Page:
From the Stacks
By Carol Ann Robb, PPL Reference Librarian

The past six weeks or so have been a flurry of traveling as I’ve gone from one place to another—England, North Carolina, back to England for an extended stay, then did some rambling through eastern Kansas before heading off to Australia, and am now in Scotland before stops in New York state and Virginia.

What I love about all these journeys is that I’ve not been stranded by weather delays at airports or been knocked about by turbulence, no jet lag to power through, and no bags to pack and lug around. Best of all, none of this cost me a penny because I have the ultimate ticket for unlimited travel—a Pittsburg Public Library card.

By reading “Cliff’s Edge” by Charles Todd, I found myself in Yorkshiresoon after World War I ended. Then I trekked to North Carolina, circa 1985, in Wiley Cash’s “When Ghosts Come Home.” I returned to England, this time in during the early 1920’s, in “A Fashionable Fatality” by Alyssa Maxwell, followed by the more contemporary “Autheticity Project” by Claire Pooley.

Then I stayed closer to home with Al Ortolani’s latest collection of poetry, “Taco Boat” before picking up “Exiles” by Jane Harper which transported me to Australia (and is now one of my top reads of the year so far; if you’ve not read “The Dry” and “Force of Nature” yet, do that before picking up her latest). Now I’m in Scotland for James Runcie’s “Tell Me Good Things,” a nonfiction account of his wife’s battle with Motor Neuron Disease (known as ALS, or Lou Gehrig’s disease in the US).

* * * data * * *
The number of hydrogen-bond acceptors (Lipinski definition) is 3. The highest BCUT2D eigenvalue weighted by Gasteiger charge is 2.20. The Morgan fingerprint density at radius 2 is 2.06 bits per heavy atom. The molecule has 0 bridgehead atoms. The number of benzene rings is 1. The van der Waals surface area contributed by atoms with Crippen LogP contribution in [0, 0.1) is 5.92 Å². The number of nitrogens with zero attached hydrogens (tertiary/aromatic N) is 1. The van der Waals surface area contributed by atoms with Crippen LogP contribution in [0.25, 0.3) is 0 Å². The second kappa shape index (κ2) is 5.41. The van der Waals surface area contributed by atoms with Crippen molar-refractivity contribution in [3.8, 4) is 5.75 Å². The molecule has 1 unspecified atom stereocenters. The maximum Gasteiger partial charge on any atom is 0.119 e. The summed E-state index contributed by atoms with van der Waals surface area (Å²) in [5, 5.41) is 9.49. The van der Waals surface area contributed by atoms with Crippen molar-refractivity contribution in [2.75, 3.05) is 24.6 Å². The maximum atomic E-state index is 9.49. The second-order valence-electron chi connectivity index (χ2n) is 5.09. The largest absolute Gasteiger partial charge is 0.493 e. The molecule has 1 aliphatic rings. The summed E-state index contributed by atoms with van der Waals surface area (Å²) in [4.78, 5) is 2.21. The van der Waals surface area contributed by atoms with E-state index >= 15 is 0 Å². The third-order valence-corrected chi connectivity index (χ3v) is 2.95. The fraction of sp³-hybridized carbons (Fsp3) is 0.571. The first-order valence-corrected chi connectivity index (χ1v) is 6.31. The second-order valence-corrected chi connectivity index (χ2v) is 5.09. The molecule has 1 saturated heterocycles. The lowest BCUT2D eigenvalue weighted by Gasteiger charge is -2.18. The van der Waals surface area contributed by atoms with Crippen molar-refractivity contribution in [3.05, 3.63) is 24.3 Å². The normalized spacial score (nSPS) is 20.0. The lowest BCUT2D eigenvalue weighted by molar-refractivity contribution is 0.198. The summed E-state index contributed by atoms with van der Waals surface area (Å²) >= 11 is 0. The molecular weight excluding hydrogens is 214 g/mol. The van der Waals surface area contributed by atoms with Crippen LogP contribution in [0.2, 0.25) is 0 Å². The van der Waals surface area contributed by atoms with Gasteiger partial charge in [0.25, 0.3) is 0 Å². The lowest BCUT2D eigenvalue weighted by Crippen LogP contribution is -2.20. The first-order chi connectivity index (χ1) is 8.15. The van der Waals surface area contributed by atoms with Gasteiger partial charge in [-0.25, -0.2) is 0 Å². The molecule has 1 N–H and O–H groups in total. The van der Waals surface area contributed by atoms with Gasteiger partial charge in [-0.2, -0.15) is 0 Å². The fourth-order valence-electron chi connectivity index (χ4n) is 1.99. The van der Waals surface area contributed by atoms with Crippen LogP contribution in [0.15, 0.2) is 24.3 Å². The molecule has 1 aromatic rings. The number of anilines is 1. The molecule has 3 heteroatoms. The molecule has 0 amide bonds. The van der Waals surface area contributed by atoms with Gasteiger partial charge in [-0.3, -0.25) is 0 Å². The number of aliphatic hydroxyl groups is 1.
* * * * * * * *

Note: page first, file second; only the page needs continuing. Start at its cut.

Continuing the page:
When that’s finished, I’ll head off to New York state with the third installment of the Greer Hogan mystery series by M. E. Hilliard, “Three Can Keep a Secret.” For the next stop, I’ll be in antebellum Virginia for “Yellow Wife” by Sadeqa Johnson.

But this Sunday I’ll find myself immersed in Irish lore when Maeve Cummings enchants us with tales of Celtic saints, queens, banshees, and other forces of nature at 2:00 p.mhere at the Library. Join me in a cup of hot tea (or decaf coffee if you’re so inclined) as we’re transported to the Emerald Isle. You won’t even need a library card for this trip but if you don’t have one, we’ll be happy to make sure you leave with one. It’s the best travel bargain in town.